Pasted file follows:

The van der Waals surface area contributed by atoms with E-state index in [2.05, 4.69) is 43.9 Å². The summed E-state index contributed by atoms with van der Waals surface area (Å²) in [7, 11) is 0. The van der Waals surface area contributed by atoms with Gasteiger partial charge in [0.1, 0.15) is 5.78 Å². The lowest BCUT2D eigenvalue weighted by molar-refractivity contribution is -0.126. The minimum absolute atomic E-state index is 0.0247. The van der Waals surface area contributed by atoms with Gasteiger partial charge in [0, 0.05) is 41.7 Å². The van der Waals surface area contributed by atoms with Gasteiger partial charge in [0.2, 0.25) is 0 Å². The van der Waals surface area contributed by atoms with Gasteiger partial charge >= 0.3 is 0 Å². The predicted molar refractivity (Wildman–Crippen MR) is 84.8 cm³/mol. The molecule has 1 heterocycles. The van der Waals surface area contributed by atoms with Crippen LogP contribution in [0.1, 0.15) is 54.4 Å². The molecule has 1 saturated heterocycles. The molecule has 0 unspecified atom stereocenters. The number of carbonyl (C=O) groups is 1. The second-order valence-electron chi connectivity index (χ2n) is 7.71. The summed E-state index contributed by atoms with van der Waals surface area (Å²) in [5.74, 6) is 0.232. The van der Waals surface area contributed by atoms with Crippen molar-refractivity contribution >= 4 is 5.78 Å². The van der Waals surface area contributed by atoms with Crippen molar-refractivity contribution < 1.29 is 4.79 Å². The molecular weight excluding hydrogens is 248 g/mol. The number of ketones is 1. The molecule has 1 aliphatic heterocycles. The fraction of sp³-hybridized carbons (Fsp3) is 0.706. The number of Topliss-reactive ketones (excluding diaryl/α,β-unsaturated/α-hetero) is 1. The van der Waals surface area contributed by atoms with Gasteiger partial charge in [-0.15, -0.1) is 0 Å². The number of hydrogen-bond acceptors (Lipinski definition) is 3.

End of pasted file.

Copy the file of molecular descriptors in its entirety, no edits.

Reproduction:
The van der Waals surface area contributed by atoms with E-state index in [2.05, 4.69) is 43.9 Å². The summed E-state index contributed by atoms with van der Waals surface area (Å²) in [7, 11) is 0. The van der Waals surface area contributed by atoms with Gasteiger partial charge in [0.1, 0.15) is 5.78 Å². The lowest BCUT2D eigenvalue weighted by molar-refractivity contribution is -0.126. The minimum absolute atomic E-state index is 0.0247. The van der Waals surface area contributed by atoms with Gasteiger partial charge in [0, 0.05) is 41.7 Å². The van der Waals surface area contributed by atoms with Gasteiger partial charge in [0.2, 0.25) is 0 Å². The van der Waals surface area contributed by atoms with Gasteiger partial charge >= 0.3 is 0 Å². The predicted molar refractivity (Wildman–Crippen MR) is 84.8 cm³/mol. The molecule has 1 heterocycles. The van der Waals surface area contributed by atoms with Crippen LogP contribution in [0.1, 0.15) is 54.4 Å². The molecule has 1 saturated heterocycles. The molecule has 0 unspecified atom stereocenters. The number of carbonyl (C=O) groups is 1. The second-order valence-electron chi connectivity index (χ2n) is 7.71. The summed E-state index contributed by atoms with van der Waals surface area (Å²) in [5.74, 6) is 0.232. The van der Waals surface area contributed by atoms with Crippen molar-refractivity contribution >= 4 is 5.78 Å². The van der Waals surface area contributed by atoms with Crippen molar-refractivity contribution < 1.29 is 4.79 Å². The molecular weight excluding hydrogens is 248 g/mol. The number of ketones is 1. The molecule has 1 aliphatic heterocycles. The fraction of sp³-hybridized carbons (Fsp3) is 0.706. The number of Topliss-reactive ketones (excluding diaryl/α,β-unsaturated/α-hetero) is 1. The van der Waals surface area contributed by atoms with Gasteiger partial charge in [-0.15, -0.1) is 0 Å². The number of hydrogen-bond acceptors (Lipinski definition) is 3.